https://www.radionz.co.nz/national/programmes/ninetonoon/audio/2018656311/what-love-island-contestants-make-of-brexit

  8. AsleepWhileWalking 8

    https://www.waateanews.com/waateanews/x_news/MTk3NzQ/Killer-drugs-tested-on-homeless

    Developers of synthetic cannabis are giving their new recipes to people on the street to try.

Recent Comments

Recent Posts

  • Compliance strengthened for property speculation
    Inland Revenue is to gain greater oversight of land transfer information to ensure those buying and selling properties are complying with tax rules on property speculation. Cabinet has agreed to implement recommendation 99 of the Tax Working Group’s (TWG) final ...
    7 days ago
  • Plan to expand protection for Maui and Hector’s dolphins
    The Government is taking action to expand and strengthen the protection for Māui and Hector’s dolphins with an updated plan to deal with threats to these native marine mammals. Minister of Conservation Eugenie Sage and Minister of Fisheries Stuart Nash ...
    1 week ago
  • Cameras on vessels to ensure sustainable fisheries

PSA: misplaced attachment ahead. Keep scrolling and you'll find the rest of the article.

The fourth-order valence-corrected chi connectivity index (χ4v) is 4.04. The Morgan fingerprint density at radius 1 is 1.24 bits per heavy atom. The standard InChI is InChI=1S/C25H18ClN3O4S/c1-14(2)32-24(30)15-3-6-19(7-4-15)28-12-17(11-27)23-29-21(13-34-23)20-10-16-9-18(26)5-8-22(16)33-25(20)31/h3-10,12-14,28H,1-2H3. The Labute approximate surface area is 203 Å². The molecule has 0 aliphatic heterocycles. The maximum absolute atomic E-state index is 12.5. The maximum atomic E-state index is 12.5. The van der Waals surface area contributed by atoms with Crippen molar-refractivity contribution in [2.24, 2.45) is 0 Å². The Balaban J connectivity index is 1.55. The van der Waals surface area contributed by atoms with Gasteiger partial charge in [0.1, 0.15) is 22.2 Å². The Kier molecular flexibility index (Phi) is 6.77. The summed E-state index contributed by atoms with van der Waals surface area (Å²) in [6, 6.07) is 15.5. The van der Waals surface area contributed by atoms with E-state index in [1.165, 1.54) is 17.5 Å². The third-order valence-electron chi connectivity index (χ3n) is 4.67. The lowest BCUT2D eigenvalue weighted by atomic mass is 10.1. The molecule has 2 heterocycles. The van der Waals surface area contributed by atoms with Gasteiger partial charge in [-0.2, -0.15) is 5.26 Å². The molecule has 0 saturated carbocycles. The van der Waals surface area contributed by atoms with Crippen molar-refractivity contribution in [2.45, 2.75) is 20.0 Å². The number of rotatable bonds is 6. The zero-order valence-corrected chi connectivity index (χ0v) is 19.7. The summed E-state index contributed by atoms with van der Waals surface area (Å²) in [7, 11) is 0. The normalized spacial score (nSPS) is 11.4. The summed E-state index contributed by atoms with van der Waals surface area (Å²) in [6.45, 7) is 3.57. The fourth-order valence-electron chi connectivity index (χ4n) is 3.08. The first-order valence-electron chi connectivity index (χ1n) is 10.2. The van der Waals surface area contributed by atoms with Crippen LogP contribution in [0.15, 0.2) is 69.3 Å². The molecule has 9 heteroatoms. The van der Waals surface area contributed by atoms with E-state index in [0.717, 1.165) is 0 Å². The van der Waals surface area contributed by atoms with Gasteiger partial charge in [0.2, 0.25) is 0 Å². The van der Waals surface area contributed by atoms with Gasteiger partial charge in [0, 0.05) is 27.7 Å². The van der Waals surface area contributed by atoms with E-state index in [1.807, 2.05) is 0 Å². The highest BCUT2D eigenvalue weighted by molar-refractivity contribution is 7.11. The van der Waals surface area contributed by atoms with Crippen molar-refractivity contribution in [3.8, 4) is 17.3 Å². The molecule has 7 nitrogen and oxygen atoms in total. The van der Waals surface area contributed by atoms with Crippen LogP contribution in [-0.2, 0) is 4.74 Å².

Commercial fishing vessels at greatest risk of encountering the rare Māui dolphin will be required to operate with on-board cameras from 1 November, as the next step to strengthen our fisheries management system. Prime Minister Jacinda Ardern and Fisheries Minister ...
    3 weeks ago
  • Greatest number of new Police in a single year
    A new record for the number of Police officers deployed to the regions in a single year has been created with the graduation today of Recruit Wing 326. Police Minister Stuart Nash says the graduation of 78 new constables means ...
    3 weeks ago
  • Ensuring multinationals pay their fair share of tax
    New Zealand is pushing on with efforts to ensure multinational companies pay their fair share of tax, with the release of proposed options for a digital services tax (DST). In February Cabinet agreed to consult the public on the problem ...
    3 weeks ago